2 -12 June 2015 was a challenging time. I, along with 6,000 others, faced with the daily trials and tribulations of work and family life with just plain water to see us through - no coffee, tea, wine, beer, gin, fizzy drinks, squash, .
We had all signed up to Royal National Lifeboats Institution's campaign H2Only, an advert for which I spotted on the tube a few weeks previously: It was the man being denied his coffee cup that caught my attention.
I explored the campaign online and signed up albeit nervously, doubting my ability to bypass Costa, and choose water over Sauvignon after the children were in bed, for 10 whole days.
RNLI first ran this campaign last year, when it attracted approximately 4,000 participants, but this year was a first for me. As a participant and marketer, H2Only struck me as a successful fundraising concept for several reasons. So put the kettle on and take 5 minutes to read my review of H2Only.
Simple concept, broad appeal, on brand
Water is a theme strongly aligned to the 'the charity that saves lives at sea' and the rules were straightforward - nothing to drink but plain water for 10 consecutive days (you could still eat as normal). The concept was clearly communicated and the CTA easy.
Rather than requiring physical ability, this was a mental challenge and required absolutely no investment in terms of time, training, knowledge, equipment, or financial input (in fact, you save money)... just nerves of steel, a positive attitude and determination. It also offered health appeal - I was curious as to the benefits of ditching the caffeine, fat and sugar in my favourite drinks.
Target-wise, there are a lot of potential candidates out there. Everyone I spoke to said they would find going 'H2Only' difficult and maybe even impossible, which shows how much we rely on various drinks to get through the day. It may be a first world problem, but it resonates with this nation of tea drinkers.
The start and end date were very specific, kicking off at 5pm on day 1 (a Tuesday, as a Monday would surely have people falling at the first hurdle) and ending at 5pm on day 10 (a Friday, just in time for end-of-week drinks). Only one weekend was affected, which was certainly a deciding factor for me.
Participants received 'survival kit' direct mail containing branded tattoos, stickers, poster, sponsor form, lifeguard stories and loads of ideas how to generate sponsor money and get others involved. Perhaps they could have included a flat-pack collection box, as I certainly would have put one in the kitchen at work for those who spared me a thought as they made their 3rd cup of tea of the morning.
RNLI produced sharable content on Twitter, Facebook and email that demonstrated their charitable mission and heroic rescues in action. I used this to enhance my plea for sponsorship to friends, family and colleagues, and it served as reassurance that I was suffering without my perks for good reason.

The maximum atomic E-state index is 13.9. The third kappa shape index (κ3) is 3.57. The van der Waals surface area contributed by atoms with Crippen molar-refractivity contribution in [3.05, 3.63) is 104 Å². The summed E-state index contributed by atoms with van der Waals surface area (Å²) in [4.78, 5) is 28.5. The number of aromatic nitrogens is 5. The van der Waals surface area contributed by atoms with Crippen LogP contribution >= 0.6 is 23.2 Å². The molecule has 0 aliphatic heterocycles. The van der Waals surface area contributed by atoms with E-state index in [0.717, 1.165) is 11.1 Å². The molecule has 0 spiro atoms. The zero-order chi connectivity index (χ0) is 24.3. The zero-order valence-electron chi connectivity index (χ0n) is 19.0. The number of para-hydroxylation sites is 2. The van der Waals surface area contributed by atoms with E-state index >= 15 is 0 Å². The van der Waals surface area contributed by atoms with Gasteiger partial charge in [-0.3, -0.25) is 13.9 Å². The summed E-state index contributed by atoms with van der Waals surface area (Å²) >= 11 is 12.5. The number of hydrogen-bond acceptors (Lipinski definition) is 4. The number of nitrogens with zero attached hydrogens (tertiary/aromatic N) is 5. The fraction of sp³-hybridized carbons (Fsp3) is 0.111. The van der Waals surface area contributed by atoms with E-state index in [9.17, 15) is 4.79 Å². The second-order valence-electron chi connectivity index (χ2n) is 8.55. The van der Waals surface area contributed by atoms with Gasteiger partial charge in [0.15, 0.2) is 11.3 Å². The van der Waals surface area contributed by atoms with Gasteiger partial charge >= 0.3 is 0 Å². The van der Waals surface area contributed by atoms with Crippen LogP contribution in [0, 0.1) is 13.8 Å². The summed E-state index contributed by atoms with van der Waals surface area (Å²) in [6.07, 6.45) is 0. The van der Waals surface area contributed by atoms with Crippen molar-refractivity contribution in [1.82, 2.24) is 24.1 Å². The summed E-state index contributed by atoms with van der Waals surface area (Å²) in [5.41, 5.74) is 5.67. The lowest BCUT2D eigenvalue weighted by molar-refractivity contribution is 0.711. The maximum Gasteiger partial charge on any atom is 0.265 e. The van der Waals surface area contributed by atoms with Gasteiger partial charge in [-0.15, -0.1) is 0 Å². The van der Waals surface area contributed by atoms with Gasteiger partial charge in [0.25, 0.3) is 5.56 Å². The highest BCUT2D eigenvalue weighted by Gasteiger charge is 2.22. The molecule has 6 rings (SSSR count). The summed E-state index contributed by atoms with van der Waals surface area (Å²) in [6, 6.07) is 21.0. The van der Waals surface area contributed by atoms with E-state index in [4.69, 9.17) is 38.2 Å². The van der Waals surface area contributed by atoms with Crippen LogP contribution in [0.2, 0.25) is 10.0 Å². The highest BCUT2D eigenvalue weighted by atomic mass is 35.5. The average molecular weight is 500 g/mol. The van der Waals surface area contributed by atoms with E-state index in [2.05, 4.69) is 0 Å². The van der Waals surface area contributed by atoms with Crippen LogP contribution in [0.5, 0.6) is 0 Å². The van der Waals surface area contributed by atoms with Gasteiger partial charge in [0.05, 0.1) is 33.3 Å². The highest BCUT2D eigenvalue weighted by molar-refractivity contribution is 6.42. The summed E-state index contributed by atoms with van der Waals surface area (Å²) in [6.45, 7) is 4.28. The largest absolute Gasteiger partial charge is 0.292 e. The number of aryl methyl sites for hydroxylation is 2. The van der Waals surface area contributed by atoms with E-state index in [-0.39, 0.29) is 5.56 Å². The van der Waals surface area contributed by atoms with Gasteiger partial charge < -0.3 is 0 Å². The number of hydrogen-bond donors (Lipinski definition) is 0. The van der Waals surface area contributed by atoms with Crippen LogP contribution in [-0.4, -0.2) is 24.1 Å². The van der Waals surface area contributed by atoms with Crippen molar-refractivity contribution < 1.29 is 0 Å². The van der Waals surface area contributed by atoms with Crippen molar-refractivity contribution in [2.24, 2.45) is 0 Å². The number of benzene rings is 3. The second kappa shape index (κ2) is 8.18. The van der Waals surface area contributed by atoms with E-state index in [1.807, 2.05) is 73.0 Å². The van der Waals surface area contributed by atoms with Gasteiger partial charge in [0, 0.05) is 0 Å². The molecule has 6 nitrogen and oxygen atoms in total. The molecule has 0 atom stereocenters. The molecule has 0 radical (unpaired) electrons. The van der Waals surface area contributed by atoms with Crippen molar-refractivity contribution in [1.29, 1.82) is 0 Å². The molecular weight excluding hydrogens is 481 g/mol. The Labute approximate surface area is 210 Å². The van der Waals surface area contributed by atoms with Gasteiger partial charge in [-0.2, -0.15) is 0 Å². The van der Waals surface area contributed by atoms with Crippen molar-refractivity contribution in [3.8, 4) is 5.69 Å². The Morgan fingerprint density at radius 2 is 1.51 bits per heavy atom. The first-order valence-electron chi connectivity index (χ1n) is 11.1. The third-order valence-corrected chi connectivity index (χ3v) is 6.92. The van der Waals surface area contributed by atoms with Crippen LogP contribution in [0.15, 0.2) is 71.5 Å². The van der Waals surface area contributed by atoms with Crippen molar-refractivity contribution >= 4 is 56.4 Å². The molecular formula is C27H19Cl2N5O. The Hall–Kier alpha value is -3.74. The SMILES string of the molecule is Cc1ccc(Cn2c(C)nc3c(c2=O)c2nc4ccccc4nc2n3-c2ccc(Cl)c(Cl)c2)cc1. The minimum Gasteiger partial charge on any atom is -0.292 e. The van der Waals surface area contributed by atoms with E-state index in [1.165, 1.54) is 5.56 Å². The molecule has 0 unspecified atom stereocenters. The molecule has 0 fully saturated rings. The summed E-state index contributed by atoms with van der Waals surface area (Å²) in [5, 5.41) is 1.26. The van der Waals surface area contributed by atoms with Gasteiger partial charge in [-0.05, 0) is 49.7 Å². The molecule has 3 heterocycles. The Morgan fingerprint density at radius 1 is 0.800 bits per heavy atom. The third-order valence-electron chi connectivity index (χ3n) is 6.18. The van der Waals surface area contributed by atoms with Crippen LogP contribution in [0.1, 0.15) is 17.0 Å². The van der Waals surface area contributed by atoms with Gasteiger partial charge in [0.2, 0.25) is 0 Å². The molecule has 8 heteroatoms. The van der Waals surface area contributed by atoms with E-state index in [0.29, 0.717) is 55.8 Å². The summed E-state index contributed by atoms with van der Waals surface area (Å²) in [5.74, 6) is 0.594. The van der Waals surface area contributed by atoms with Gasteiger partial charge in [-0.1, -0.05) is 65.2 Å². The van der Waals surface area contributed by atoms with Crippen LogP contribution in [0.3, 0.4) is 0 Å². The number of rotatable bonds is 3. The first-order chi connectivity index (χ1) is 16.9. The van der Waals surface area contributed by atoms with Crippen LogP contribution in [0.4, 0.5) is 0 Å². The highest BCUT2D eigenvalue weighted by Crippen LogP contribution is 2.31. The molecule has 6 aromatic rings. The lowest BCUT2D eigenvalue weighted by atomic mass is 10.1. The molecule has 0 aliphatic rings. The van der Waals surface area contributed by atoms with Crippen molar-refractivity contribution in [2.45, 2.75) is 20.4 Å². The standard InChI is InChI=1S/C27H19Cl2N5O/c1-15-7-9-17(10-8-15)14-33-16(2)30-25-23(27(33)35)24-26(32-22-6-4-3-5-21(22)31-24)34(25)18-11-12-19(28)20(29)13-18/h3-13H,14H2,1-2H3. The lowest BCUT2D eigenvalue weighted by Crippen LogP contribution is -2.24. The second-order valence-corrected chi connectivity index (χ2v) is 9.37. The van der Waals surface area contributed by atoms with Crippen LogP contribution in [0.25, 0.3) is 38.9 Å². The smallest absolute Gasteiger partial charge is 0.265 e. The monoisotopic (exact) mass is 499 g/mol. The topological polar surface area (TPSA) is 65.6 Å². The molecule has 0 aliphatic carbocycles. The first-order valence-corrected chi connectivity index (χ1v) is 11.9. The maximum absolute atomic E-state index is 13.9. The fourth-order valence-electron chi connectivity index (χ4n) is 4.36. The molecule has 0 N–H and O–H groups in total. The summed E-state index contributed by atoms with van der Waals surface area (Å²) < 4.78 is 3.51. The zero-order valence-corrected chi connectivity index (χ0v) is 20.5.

An app was released close to the start date that counted down the days, building anticipation. We were prompted to share photos of our final drinks and the app was linked to Justgiving so we received notification of every new donation - very motivating.
I tossed my half-finished diet Coke in the bin at 5pm on 2 June, feeling slightly scared.
Engaged and inspiring online community
I needed have been nervous, as there was a strong, engaged community of 'H2Onlies' on Twitter, and we shared our challenges and accomplishes. The RNLI team was ever-present, promptly responding, favouriting and retweeting our tweets. Status updates were easy to share in 140 characters and/or with photos and I felt a real sense of 'we're in this together'.
The app continued a high level of campaign engagement, asking for our photos and ideas to make water more interesting (within the rules which meant no fruit, flavour or fizz!) and a daily challenge.
Visually attractive emails offered tips at pertinent times such as how to stay on track when joining colleagues for after work beers, how to get through the weekend, how to stay strong to the end and planning our first 'proper' drink come 5pm on day 10.
RNLI email: day 5
The motivation worked. Towards the end, Twitter was buzzing with #H2Only participants eagerly anticipating the finish line and sharing photos of their rewards and feeling proud of what they achieved - personally and on behalf of the charity. I admit, it was kind of emotional! My first legitimate drink was a flat white followed by something stronger. #H2Only tweets on day 10 - the final countdown
I smashed my sponsorship target, doubling the amount I set out to raise, and the money is still coming in. On a personal level, I felt healthier and slept better but actually couldn't wait to become reunited with my favourite drinks.
RNLI shared some of their insights with me. There were 2,000 more participants than last year. The hashtag was tweeted over 5,000 times and had 40.1 million impressions. Total amount raised will be announced shortly.
The campaign had some celebrity endorsement and received national and regional media coverage including their Shoreditch pop-up bar, London's first water-only version, which Marketing Magazine also featured.
H2Only also supported RNLI's strategic aim of engaging with a new, younger audience (18-40). I fit that age bracket, and I certainly am more informed and passionate about the amazing work the RNLI volunteer teams do.
The concept, build up, support and sense of accomplishment was amazing. No doubt I'll be going H2Only again next year - perhaps you will consider it too.